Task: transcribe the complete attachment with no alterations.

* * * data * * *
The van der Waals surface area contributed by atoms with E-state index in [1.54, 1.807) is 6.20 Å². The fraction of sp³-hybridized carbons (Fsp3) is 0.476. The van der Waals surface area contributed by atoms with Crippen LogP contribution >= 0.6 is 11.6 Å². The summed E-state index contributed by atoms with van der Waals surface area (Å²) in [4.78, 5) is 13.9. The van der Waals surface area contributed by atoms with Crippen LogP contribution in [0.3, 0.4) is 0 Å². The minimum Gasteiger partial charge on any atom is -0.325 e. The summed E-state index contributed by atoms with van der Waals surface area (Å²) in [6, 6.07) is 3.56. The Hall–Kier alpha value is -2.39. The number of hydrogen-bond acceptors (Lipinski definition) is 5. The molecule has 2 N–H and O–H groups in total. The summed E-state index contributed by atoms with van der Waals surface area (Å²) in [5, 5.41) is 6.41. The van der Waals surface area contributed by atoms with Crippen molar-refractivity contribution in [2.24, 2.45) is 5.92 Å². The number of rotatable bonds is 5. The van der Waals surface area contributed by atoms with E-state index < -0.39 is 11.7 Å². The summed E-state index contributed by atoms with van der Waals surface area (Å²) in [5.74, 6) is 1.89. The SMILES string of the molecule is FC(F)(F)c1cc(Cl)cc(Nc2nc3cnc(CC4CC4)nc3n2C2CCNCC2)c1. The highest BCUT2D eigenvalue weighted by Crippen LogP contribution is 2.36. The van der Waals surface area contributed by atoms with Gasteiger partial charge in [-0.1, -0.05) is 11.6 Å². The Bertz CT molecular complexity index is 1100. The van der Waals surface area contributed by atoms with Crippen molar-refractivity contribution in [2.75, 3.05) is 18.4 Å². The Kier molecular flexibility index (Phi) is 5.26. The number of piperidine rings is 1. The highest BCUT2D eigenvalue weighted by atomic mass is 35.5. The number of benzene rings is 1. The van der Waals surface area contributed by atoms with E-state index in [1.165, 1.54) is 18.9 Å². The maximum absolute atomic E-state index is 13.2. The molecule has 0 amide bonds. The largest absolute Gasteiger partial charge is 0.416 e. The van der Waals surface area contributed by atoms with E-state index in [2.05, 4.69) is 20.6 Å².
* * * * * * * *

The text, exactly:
The van der Waals surface area contributed by atoms with E-state index in [1.54, 1.807) is 6.20 Å². The fraction of sp³-hybridized carbons (Fsp3) is 0.476. The van der Waals surface area contributed by atoms with Crippen LogP contribution >= 0.6 is 11.6 Å². The summed E-state index contributed by atoms with van der Waals surface area (Å²) in [4.78, 5) is 13.9. The van der Waals surface area contributed by atoms with Crippen LogP contribution in [0.3, 0.4) is 0 Å². The minimum Gasteiger partial charge on any atom is -0.325 e. The summed E-state index contributed by atoms with van der Waals surface area (Å²) in [6, 6.07) is 3.56. The Hall–Kier alpha value is -2.39. The number of hydrogen-bond acceptors (Lipinski definition) is 5. The molecule has 2 N–H and O–H groups in total. The summed E-state index contributed by atoms with van der Waals surface area (Å²) in [5, 5.41) is 6.41. The van der Waals surface area contributed by atoms with Crippen molar-refractivity contribution in [2.24, 2.45) is 5.92 Å². The number of rotatable bonds is 5. The van der Waals surface area contributed by atoms with E-state index < -0.39 is 11.7 Å². The summed E-state index contributed by atoms with van der Waals surface area (Å²) in [5.74, 6) is 1.89. The SMILES string of the molecule is FC(F)(F)c1cc(Cl)cc(Nc2nc3cnc(CC4CC4)nc3n2C2CCNCC2)c1. The highest BCUT2D eigenvalue weighted by Crippen LogP contribution is 2.36. The van der Waals surface area contributed by atoms with Gasteiger partial charge in [-0.1, -0.05) is 11.6 Å². The Bertz CT molecular complexity index is 1100. The van der Waals surface area contributed by atoms with Crippen molar-refractivity contribution in [2.75, 3.05) is 18.4 Å². The Kier molecular flexibility index (Phi) is 5.26. The number of piperidine rings is 1. The highest BCUT2D eigenvalue weighted by atomic mass is 35.5. The number of benzene rings is 1. The van der Waals surface area contributed by atoms with E-state index in [1.165, 1.54) is 18.9 Å². The maximum absolute atomic E-state index is 13.2. The molecule has 0 amide bonds. The largest absolute Gasteiger partial charge is 0.416 e. The van der Waals surface area contributed by atoms with E-state index in [2.05, 4.69) is 20.6 Å².